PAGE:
ShopRite is also a major sponsor of the New Jersey and Connecticut Special Olympics Games, providing logistical, volunteer and food support for these annual events that attract more than 1,800 athletes and 20,000 attendees.
Today's fotos tie together today's two themes, supermarkets and disability/health. The Bergen Street Pathmark is directly opposite the Newark Campus of the University of Medicine and Dentistry of New Jersey (better known locally as UMDNJ, tho it took me a while to learn to say that, and I had to stop to think what it stood for to know what order to put the letters in). The Pathmark is actually part of a small shopping center that also includes a Subway sandwich shop, Dunkin' Donuts, and offices for social services offered thru the New Community Corporation, which built the shopping center. This view out the entrance to the Pathmark parking lot is of the ambulance entrance and the second parking structure added when a number of new buildings, including a Cancer Center, produced more demand for parking than could be met by the theretofore lone garage, on 12th Avenue.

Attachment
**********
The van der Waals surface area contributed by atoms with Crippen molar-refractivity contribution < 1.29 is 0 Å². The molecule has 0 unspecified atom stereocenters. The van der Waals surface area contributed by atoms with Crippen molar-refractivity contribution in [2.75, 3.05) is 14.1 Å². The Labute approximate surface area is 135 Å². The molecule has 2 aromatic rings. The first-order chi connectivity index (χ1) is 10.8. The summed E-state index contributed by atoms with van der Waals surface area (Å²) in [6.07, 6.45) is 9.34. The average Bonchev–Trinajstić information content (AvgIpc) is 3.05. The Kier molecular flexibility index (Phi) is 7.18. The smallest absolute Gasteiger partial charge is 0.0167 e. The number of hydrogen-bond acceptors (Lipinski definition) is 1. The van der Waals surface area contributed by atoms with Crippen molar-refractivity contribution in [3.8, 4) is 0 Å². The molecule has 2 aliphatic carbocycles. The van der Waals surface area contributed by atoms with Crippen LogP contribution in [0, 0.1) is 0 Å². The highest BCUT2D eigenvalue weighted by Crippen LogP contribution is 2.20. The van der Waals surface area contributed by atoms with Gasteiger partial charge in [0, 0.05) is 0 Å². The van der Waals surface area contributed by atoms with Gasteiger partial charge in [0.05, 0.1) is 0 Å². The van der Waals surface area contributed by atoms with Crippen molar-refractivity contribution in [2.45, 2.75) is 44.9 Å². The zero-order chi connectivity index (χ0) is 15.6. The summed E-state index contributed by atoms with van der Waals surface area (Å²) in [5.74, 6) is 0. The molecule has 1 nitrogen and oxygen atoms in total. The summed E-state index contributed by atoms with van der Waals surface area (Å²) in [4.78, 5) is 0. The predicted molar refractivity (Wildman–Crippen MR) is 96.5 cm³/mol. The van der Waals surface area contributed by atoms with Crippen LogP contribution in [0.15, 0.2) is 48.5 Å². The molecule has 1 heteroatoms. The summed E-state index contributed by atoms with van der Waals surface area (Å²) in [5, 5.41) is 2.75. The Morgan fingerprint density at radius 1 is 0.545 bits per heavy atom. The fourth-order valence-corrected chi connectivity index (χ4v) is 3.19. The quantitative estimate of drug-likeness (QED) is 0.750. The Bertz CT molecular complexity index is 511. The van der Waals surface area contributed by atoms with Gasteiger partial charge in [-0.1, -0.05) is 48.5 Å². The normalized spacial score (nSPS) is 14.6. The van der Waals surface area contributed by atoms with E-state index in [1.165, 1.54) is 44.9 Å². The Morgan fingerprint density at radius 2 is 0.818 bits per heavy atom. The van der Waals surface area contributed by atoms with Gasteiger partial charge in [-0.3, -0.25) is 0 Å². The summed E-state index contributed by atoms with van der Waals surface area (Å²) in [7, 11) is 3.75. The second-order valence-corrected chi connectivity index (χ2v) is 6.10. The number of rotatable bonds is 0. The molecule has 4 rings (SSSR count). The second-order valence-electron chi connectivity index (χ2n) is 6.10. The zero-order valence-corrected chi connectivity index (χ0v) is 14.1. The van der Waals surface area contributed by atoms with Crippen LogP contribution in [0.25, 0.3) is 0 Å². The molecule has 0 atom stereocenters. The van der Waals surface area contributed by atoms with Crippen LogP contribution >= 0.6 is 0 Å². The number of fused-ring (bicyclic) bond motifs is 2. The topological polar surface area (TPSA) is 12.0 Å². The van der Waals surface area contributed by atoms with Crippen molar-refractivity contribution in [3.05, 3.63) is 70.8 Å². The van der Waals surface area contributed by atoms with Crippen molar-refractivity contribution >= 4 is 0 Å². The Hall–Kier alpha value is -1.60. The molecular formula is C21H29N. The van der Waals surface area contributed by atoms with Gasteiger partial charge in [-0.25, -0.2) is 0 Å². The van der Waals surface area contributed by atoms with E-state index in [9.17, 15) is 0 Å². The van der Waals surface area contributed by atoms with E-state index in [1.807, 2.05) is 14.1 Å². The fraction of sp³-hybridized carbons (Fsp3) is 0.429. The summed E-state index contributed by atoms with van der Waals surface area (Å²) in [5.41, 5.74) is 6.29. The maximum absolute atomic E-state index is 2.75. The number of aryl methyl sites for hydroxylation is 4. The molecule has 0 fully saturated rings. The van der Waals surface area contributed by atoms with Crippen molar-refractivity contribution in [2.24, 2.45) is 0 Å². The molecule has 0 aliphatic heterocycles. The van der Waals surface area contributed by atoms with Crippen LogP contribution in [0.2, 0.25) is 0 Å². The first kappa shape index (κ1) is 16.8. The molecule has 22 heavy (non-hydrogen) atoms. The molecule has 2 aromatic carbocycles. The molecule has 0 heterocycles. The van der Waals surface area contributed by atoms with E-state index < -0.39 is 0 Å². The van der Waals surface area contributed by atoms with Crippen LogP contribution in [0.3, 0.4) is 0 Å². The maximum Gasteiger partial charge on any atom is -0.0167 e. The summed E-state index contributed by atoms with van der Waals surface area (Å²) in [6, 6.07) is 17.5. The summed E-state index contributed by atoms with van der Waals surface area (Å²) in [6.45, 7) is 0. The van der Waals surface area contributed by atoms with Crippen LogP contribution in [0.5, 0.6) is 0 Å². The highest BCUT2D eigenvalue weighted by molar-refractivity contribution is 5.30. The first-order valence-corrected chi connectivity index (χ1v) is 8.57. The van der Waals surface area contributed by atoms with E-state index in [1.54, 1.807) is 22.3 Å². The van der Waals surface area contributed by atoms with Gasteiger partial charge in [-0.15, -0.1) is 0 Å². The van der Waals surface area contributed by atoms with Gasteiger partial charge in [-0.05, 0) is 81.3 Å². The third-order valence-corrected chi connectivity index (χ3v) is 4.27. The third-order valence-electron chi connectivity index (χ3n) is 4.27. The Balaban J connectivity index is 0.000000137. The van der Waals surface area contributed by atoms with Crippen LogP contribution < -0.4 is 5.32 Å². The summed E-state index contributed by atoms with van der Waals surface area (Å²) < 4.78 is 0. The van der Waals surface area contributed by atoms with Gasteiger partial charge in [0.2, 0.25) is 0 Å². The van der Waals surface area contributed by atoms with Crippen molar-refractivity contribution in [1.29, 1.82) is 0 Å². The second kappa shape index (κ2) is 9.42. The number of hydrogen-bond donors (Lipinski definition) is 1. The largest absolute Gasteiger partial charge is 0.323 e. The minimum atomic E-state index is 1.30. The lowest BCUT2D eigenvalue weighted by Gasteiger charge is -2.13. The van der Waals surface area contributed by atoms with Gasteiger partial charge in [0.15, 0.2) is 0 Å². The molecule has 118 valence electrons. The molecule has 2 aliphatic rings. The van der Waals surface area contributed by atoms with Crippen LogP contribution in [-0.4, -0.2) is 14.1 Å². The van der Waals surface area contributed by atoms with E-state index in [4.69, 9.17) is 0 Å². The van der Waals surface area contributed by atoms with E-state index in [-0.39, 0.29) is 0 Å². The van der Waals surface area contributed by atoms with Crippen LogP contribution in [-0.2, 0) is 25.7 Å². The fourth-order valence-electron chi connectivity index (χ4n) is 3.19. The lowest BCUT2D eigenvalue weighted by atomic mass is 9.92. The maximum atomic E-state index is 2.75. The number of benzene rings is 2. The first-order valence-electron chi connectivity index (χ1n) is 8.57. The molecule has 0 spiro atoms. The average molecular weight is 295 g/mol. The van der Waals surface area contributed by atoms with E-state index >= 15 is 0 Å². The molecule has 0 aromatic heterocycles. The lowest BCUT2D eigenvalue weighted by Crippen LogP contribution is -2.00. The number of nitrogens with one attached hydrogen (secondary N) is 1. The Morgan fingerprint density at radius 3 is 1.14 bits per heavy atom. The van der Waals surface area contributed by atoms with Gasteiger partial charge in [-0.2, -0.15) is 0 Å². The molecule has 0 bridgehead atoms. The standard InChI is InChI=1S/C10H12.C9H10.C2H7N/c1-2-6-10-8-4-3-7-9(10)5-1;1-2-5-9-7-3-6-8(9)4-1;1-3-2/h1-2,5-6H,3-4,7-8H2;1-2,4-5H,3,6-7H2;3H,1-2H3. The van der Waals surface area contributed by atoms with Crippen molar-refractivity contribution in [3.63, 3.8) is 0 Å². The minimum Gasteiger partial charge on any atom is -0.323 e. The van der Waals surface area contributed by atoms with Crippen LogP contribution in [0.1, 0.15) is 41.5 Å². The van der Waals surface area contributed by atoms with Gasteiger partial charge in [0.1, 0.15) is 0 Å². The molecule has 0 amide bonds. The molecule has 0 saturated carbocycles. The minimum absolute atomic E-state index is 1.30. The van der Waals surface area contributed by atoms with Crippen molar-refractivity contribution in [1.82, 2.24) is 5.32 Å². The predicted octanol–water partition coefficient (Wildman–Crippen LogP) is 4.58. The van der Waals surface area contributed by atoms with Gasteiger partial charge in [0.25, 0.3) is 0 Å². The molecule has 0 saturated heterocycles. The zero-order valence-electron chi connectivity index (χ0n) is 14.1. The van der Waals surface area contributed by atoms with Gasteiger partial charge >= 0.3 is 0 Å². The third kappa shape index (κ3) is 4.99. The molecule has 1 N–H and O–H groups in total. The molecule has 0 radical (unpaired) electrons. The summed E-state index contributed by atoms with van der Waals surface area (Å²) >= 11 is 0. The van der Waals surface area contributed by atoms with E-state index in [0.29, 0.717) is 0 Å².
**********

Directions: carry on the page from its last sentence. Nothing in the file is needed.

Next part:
One effect of ShopRite's dispersed ownership is that there can be wide variation from store to store. The Kearny store has a wider selection of brands and sizes of pet food than either the East Orange or Millburn store. So I struck out in the cat food department in E.O. Meat prices were great, tho. In fact, while I was looking at a special on fruit juices, I had to move my cart a short distance away to make room for an employee who was running a mechanized pallet-mover, and a guy from Belleville asked if that was my cart (it might have been a store cart), because he liked what he saw in it: "Those are my [kind of] prices." That is to say, we're both careful shoppers. We spoke briefly. He's from Belleville (one of the 5.36% of Belleville that is black) — and asked if I knew where that was. I said yes, I've been there — and we agreed that Pathmark's prices on meat are usually ridiculous as against ShopRite's. We both wondered how Pathmark can get away with charging so much more. One obvious reason is that there is no ShopRite in Newark. There should be.